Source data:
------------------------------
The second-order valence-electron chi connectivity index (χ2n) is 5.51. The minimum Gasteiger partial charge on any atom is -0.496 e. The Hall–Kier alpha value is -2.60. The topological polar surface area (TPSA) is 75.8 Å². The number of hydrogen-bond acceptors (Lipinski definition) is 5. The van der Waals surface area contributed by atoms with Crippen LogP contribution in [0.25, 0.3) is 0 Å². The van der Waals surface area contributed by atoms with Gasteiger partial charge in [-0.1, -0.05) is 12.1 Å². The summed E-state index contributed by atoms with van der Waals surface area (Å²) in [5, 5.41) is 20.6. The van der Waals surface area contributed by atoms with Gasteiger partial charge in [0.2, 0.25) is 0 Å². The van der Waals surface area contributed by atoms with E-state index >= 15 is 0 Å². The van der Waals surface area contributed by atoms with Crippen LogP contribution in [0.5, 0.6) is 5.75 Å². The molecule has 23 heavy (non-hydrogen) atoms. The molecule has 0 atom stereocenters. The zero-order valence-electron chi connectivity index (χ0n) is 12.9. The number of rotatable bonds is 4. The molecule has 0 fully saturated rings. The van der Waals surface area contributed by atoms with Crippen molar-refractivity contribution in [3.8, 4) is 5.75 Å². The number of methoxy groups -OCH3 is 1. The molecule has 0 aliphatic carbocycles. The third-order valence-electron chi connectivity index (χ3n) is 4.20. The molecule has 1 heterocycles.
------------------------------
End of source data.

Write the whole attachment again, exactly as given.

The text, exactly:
The second-order valence-electron chi connectivity index (χ2n) is 5.51. The minimum Gasteiger partial charge on any atom is -0.496 e. The Hall–Kier alpha value is -2.60. The topological polar surface area (TPSA) is 75.8 Å². The number of hydrogen-bond acceptors (Lipinski definition) is 5. The van der Waals surface area contributed by atoms with Crippen LogP contribution in [0.25, 0.3) is 0 Å². The van der Waals surface area contributed by atoms with Gasteiger partial charge in [-0.1, -0.05) is 12.1 Å². The summed E-state index contributed by atoms with van der Waals surface area (Å²) in [5, 5.41) is 20.6. The van der Waals surface area contributed by atoms with Gasteiger partial charge in [0.2, 0.25) is 0 Å². The van der Waals surface area contributed by atoms with E-state index >= 15 is 0 Å². The van der Waals surface area contributed by atoms with Crippen LogP contribution in [0.5, 0.6) is 5.75 Å². The molecule has 23 heavy (non-hydrogen) atoms. The molecule has 0 atom stereocenters. The zero-order valence-electron chi connectivity index (χ0n) is 12.9. The number of rotatable bonds is 4. The molecule has 0 fully saturated rings. The van der Waals surface area contributed by atoms with Crippen molar-refractivity contribution in [3.8, 4) is 5.75 Å². The number of methoxy groups -OCH3 is 1. The molecule has 0 aliphatic carbocycles. The third-order valence-electron chi connectivity index (χ3n) is 4.20. The molecule has 1 heterocycles.